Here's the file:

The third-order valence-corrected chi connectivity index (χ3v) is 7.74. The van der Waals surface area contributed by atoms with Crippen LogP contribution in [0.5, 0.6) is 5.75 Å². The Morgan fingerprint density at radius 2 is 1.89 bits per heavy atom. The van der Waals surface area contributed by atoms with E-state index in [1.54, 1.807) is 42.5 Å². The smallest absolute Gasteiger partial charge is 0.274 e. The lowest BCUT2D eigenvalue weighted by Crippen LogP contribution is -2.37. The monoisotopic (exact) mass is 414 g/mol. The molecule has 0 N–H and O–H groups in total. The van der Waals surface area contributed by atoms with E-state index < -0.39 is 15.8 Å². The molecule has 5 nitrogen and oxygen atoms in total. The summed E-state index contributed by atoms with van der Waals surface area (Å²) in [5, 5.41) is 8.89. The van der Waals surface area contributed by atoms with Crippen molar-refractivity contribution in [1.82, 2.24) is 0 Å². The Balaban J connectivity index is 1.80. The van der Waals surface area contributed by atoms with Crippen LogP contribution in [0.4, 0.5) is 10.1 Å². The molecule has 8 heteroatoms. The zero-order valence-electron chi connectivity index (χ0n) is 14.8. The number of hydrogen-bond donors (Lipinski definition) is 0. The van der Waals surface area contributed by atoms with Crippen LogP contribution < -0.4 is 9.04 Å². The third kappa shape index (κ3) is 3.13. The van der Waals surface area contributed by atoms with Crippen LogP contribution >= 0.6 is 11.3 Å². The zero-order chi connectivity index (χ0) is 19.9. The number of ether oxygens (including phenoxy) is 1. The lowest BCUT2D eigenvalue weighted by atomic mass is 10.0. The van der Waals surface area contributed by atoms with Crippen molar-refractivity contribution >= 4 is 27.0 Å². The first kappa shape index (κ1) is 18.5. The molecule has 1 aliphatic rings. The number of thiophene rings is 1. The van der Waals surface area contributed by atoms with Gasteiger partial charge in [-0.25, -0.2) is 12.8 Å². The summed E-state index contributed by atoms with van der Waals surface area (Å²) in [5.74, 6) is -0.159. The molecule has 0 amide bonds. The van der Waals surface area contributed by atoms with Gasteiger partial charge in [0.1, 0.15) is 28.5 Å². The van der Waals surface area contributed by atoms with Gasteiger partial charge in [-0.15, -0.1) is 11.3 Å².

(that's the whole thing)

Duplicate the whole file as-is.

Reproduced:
The third-order valence-corrected chi connectivity index (χ3v) is 7.74. The van der Waals surface area contributed by atoms with Crippen LogP contribution in [0.5, 0.6) is 5.75 Å². The Morgan fingerprint density at radius 2 is 1.89 bits per heavy atom. The van der Waals surface area contributed by atoms with E-state index in [1.54, 1.807) is 42.5 Å². The smallest absolute Gasteiger partial charge is 0.274 e. The lowest BCUT2D eigenvalue weighted by Crippen LogP contribution is -2.37. The monoisotopic (exact) mass is 414 g/mol. The molecule has 0 N–H and O–H groups in total. The van der Waals surface area contributed by atoms with E-state index < -0.39 is 15.8 Å². The molecule has 5 nitrogen and oxygen atoms in total. The summed E-state index contributed by atoms with van der Waals surface area (Å²) in [5, 5.41) is 8.89. The van der Waals surface area contributed by atoms with Crippen molar-refractivity contribution in [1.82, 2.24) is 0 Å². The Balaban J connectivity index is 1.80. The van der Waals surface area contributed by atoms with Crippen LogP contribution in [0.4, 0.5) is 10.1 Å². The molecule has 8 heteroatoms. The zero-order valence-electron chi connectivity index (χ0n) is 14.8. The number of hydrogen-bond donors (Lipinski definition) is 0. The van der Waals surface area contributed by atoms with Crippen LogP contribution < -0.4 is 9.04 Å². The third kappa shape index (κ3) is 3.13. The van der Waals surface area contributed by atoms with Crippen LogP contribution >= 0.6 is 11.3 Å². The zero-order chi connectivity index (χ0) is 19.9. The number of ether oxygens (including phenoxy) is 1. The lowest BCUT2D eigenvalue weighted by atomic mass is 10.0. The van der Waals surface area contributed by atoms with Crippen molar-refractivity contribution >= 4 is 27.0 Å². The first kappa shape index (κ1) is 18.5. The molecule has 1 aliphatic rings. The number of thiophene rings is 1. The van der Waals surface area contributed by atoms with Gasteiger partial charge in [-0.25, -0.2) is 12.8 Å². The summed E-state index contributed by atoms with van der Waals surface area (Å²) in [5.74, 6) is -0.159. The molecule has 0 amide bonds. The van der Waals surface area contributed by atoms with Gasteiger partial charge in [0.1, 0.15) is 28.5 Å². The van der Waals surface area contributed by atoms with Gasteiger partial charge in [-0.15, -0.1) is 11.3 Å².